Security agencies could do more to contain the scourge

Across the country, kidnapping for ransom has become a growing industry. From ordinary citizens to businessmen and traditional rulers, nobody is safe. Many of the victims have also been killed even when their families paid the demanded ransom for their release. Yet in all cases, the Police appear rather helpless. Particularly disturbing is the ease with which these kidnappers now abduct traditional rulers.

A few weeks after gunmen kidnapped and later killed the Paramount Chief of Adara Chiefdom in Kachia Local Government Area of Kaduna State, Mr. Maiwada Galadima, a second class traditional ruler of Dorock Kingdom in Shendam Local Government Area of Plateau State, Mr. David Dongbam, was recently abducted right in his palace. The governing mercantile logic among the kidnappers must be that the abduction of monarchs is bound to attract huge attention and sympathy, which could in turn translate to heftier ransom from the monarch’s subjects. But this poses serious national security challenges as we saw in the killing of the Adara.

That traditional rulers who ordinarily are the custodians of traditional values and norms have become easy prey for kidnappers is an indication of how low society has sunk. It is also a testimony to the increasing sophistication of these criminals that they could easily get to these royal fathers who are never alone. But more worrisome is that too often, even when the security agencies are involved in the rescue bids of kidnapped persons, ransoms are still paid, after which the victims are then abandoned by their abductors for law enforcement agents to “rescue and recover”.

We worry about the ease at which kidnappers operate in our country today. With the increasing sophistication of valued added services offered by communication networks especially the tracking system, we wonder why it is difficult for the police to monitor the calls being made by these criminals during negotiations for ransom. But whatever may be the case, we call on security agents to redouble their efforts in dealing with this dangerous phenomenon that is fast turning our country into a huge jungle.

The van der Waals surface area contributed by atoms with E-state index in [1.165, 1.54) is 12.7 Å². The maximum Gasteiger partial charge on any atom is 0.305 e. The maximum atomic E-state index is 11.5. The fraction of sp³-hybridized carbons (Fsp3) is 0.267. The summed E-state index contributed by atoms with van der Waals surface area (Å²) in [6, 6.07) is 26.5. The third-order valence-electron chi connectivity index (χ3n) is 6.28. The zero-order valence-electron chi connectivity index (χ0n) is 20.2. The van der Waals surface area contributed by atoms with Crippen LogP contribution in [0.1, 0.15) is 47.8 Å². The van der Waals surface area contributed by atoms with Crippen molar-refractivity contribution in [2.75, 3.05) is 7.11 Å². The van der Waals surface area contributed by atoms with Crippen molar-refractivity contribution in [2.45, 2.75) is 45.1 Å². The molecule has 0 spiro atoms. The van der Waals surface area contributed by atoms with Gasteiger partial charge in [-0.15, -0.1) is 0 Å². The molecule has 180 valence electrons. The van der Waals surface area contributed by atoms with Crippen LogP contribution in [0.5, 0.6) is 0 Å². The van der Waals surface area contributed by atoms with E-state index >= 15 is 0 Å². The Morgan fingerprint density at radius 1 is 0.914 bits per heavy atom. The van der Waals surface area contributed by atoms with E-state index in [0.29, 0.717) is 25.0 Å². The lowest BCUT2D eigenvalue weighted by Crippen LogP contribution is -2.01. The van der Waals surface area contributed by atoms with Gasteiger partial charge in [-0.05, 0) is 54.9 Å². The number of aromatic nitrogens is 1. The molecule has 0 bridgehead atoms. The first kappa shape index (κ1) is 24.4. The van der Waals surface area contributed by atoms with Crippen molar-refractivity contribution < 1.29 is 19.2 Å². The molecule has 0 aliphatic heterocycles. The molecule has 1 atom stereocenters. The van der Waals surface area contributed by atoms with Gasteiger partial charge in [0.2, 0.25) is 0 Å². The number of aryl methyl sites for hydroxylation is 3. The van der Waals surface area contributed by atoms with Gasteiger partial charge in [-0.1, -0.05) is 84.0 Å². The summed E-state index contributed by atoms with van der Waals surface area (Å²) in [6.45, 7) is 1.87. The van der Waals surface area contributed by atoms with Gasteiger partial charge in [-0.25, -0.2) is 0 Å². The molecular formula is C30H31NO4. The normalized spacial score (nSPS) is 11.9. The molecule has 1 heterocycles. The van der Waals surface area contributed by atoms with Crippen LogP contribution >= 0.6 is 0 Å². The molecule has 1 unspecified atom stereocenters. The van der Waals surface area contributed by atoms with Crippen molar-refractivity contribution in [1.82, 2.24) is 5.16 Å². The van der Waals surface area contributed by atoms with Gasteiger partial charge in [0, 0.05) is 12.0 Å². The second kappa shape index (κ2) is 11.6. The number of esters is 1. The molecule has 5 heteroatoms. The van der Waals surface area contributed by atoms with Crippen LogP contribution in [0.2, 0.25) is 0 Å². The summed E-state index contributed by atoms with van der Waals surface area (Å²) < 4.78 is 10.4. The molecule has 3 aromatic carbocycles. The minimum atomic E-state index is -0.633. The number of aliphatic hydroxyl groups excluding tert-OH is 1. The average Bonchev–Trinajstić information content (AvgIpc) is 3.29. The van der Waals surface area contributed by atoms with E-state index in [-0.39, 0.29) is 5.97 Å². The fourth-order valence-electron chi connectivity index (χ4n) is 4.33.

We must, however, highlight the fact that our various communities have a critical role to play in tackling this problem. Kidnappers are not ghosts. They are human beings and they live within communities. Since traditional rulers are also targets, members of our various communities must realise they have a critical role to play in providing useful information to security agencies that should also begin to act with urgency or deploy all necessary and available resources, not only when big names are victims. Above all, we call on government at all levels to begin to address social issues like unemployment and poverty which help to feed this crime because with ransom being paid for victims, kidnapping now seems to be a serious vocation for some idle hands.

Two years ago, Governor Akinwunmi Ambode signed into law a bill stipulating death penalty for kidnappers, whose victims die in their custody and life imprisonment for act of kidnapping in Lagos State. The law states that any person who kidnaps, abducts, detains, captures or takes another person by any means or trick, with intent to demand ransom or do anything against the victim’s will, commits an offence. Although the Senate in 2016 passed a bill which outlaws abduction, wrongful restraint or confinement for ransom with death sentence prescribed for whoever is found guilty, the House of Representatives is yet to pass a concurrence bill. But many states have passed similar stringent laws on kidnaping.

Sadly, not a single person has been brought to justice on account of these laws despite a prevalence of kidnappings in the country.